Heat Wave Gardening Advice – Learn About Plant Care During A Heat Wave

Thermometer In The Garden
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(Image credit: EuToch)

The time to prepare for plant care during a heat wave is well before it hits. That said, in this day and age of uncertain weather, even areas that are not known for high temps can get hit with a sudden heat wave and gardeners may find themselves gardening in a heat wave. Special care is needed for plants during a heat wave and there are, indeed, recommendations for heat wave gardening.

Heat Wave Gardening

A handy tool to help navigate heat wave gardening is from the American Horticultural Society. They have created a Heat Zone Map containing 12 zones across the United States. Each zone indicates the average number of days each year that a heat event occurs – when temperatures exceed 86 F. (30 C.), the temperature when plants begin to suffer from heat.

Planning a garden specific to your climate is the best way to combat gardening in a heat wave. While the map will indicate if you should be planting heat tolerant cultivars, it isn’t a cure all, especially if you have tender annuals growing. So how do you go about caring for plants in a heat wave?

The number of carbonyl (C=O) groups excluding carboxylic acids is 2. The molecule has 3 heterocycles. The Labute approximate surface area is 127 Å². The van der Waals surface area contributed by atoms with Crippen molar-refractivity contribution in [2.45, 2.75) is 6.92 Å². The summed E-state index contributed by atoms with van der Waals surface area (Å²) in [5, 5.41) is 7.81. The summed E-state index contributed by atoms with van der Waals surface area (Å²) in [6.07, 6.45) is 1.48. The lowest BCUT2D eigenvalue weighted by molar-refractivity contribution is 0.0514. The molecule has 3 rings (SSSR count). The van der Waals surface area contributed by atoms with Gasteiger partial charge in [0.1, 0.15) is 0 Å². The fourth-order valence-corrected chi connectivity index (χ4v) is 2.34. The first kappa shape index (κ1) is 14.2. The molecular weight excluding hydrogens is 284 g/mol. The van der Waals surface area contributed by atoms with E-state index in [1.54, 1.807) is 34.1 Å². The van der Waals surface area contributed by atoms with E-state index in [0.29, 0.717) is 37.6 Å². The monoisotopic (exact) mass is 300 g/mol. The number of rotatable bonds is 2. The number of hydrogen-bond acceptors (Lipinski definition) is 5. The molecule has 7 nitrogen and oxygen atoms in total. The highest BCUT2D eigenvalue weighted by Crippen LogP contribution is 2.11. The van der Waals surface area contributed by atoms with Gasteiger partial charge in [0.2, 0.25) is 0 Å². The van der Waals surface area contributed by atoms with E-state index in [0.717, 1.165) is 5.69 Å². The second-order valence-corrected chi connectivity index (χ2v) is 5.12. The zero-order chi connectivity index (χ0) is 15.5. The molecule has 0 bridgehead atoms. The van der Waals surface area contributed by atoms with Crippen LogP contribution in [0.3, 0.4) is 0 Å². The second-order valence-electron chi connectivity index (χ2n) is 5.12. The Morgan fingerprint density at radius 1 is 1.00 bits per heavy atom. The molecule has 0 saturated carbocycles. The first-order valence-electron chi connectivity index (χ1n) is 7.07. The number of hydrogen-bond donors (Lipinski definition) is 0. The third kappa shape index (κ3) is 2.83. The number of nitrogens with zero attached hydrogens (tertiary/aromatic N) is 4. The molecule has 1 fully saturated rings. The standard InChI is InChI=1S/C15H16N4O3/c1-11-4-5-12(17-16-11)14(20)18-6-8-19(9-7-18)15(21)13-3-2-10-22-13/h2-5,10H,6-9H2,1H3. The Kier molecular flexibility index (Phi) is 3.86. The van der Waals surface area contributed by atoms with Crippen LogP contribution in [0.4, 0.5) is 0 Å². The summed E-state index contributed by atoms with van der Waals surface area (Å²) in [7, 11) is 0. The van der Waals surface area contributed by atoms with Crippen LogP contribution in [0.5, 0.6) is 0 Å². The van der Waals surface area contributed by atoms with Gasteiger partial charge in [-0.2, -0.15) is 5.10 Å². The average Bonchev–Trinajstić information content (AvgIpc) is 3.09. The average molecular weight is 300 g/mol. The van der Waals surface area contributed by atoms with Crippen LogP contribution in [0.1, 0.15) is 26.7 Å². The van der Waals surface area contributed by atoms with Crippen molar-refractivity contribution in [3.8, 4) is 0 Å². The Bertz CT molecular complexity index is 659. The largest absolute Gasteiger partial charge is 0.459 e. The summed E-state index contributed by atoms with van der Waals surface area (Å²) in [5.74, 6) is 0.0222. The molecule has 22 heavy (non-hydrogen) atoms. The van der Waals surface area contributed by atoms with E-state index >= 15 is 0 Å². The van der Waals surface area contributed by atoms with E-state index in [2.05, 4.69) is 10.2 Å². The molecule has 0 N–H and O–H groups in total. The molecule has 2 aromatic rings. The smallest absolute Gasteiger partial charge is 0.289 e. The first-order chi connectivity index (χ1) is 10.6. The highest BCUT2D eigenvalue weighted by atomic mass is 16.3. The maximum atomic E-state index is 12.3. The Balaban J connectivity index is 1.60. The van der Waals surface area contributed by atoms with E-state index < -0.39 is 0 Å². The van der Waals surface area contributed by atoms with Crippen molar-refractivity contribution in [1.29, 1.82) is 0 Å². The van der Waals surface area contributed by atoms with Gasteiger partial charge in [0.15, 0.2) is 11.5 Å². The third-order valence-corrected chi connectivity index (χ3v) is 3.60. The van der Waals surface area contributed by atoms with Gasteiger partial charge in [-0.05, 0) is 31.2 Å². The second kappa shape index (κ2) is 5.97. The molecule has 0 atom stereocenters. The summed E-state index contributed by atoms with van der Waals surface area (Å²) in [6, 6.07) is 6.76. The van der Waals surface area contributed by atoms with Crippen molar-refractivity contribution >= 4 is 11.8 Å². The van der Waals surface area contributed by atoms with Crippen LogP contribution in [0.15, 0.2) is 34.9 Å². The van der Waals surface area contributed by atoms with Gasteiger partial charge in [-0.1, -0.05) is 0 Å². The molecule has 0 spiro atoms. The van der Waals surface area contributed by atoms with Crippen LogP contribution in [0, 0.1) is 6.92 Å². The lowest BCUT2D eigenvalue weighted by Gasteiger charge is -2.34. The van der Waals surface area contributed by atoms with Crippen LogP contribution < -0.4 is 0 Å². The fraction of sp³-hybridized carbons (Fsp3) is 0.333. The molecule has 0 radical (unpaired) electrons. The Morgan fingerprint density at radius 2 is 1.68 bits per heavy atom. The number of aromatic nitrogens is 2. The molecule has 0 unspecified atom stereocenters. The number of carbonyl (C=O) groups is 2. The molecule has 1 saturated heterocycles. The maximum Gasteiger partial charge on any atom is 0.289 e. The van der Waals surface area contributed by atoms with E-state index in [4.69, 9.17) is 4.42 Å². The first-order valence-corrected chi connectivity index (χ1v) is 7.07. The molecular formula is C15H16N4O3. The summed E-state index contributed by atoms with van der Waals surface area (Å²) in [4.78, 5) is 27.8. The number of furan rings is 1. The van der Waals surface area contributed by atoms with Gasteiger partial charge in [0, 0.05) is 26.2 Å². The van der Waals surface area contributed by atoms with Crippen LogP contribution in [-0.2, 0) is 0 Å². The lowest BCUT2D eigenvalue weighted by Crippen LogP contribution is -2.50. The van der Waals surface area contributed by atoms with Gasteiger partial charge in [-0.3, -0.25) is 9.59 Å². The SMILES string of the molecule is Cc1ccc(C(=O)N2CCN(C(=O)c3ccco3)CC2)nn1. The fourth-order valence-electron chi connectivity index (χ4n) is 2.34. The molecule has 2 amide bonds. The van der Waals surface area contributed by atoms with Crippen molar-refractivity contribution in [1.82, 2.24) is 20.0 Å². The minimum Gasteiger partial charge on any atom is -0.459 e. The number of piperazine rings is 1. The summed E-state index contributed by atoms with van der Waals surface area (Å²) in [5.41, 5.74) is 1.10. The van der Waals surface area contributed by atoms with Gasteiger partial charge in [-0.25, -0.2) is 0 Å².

Start with healthy plants. Healthy plants are more able to tolerate heat than those stressed by lack of irrigation and nutrients or weakened by disease and pests. Plant in soil that is well-draining, rich in organic nutrients, and easy to keep irrigated. Also, plant at the correct depth; roots that are too close to the surface will fry during a heat wave.

Caring for Plants in a Heat Wave

Even when your plants are in the best condition they can possibly be in, they still need specialized plant care during a heat wave. Be sure they are watered (water early in the morning), mulch around the roots to keep them cool and help retain moisture, and provide shade. Shade can be in the form of a shade cloth, old sheet, or even a beach umbrella.

Despite your best efforts of caring for plants in a heat wave, some will inevitably fail. Cool weather crops will bolt, for instance. Sometimes, you have to cut your losses and just replant with heat tolerant veggies like beans, chard, or carrots.

Plants grown in containers need extra special attention. Container grown plants tend to dry out more quickly than those in the garden so extra attention to watering is vital. Mulching around the roots will also help to keep them cool. Also, if possible, move the container into a shaded or semi-shaded area. If lacking that option, consider providing shade with a shade cloth or the like.

Amy Grant

Amy Grant has been gardening for 30 years and writing for 15. A professional chef and caterer, Amy's area of expertise is culinary gardening.